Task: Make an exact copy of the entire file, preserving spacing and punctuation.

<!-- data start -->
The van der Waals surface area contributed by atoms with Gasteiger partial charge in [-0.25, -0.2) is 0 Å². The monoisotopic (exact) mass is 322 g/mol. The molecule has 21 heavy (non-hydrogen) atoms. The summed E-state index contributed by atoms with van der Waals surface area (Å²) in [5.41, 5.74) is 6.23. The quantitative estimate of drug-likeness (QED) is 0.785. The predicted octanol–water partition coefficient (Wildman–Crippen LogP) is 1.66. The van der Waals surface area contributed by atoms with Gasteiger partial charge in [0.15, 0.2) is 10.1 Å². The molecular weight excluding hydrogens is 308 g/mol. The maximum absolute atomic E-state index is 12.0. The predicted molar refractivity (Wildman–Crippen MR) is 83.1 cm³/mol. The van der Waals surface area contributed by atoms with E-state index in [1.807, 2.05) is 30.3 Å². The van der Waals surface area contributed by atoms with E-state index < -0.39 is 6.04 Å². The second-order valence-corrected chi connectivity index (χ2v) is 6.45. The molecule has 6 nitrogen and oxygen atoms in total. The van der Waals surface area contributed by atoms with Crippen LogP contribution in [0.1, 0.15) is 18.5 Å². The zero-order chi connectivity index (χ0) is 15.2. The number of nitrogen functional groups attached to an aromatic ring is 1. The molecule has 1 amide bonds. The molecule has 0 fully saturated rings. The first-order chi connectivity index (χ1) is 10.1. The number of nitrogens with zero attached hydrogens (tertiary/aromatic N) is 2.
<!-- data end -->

The van der Waals surface area contributed by atoms with Gasteiger partial charge in [-0.25, -0.2) is 0 Å². The monoisotopic (exact) mass is 322 g/mol. The molecule has 21 heavy (non-hydrogen) atoms. The summed E-state index contributed by atoms with van der Waals surface area (Å²) in [5.41, 5.74) is 6.23. The quantitative estimate of drug-likeness (QED) is 0.785. The predicted octanol–water partition coefficient (Wildman–Crippen LogP) is 1.66. The van der Waals surface area contributed by atoms with Gasteiger partial charge in [0.15, 0.2) is 10.1 Å². The molecular weight excluding hydrogens is 308 g/mol. The maximum absolute atomic E-state index is 12.0. The predicted molar refractivity (Wildman–Crippen MR) is 83.1 cm³/mol. The van der Waals surface area contributed by atoms with E-state index in [1.807, 2.05) is 30.3 Å². The van der Waals surface area contributed by atoms with E-state index < -0.39 is 6.04 Å². The second-order valence-corrected chi connectivity index (χ2v) is 6.45. The molecule has 6 nitrogen and oxygen atoms in total. The van der Waals surface area contributed by atoms with Crippen LogP contribution in [0.1, 0.15) is 18.5 Å². The zero-order chi connectivity index (χ0) is 15.2. The number of nitrogen functional groups attached to an aromatic ring is 1. The molecule has 1 amide bonds. The molecule has 0 fully saturated rings. The first-order chi connectivity index (χ1) is 10.1. The number of nitrogens with zero attached hydrogens (tertiary/aromatic N) is 2.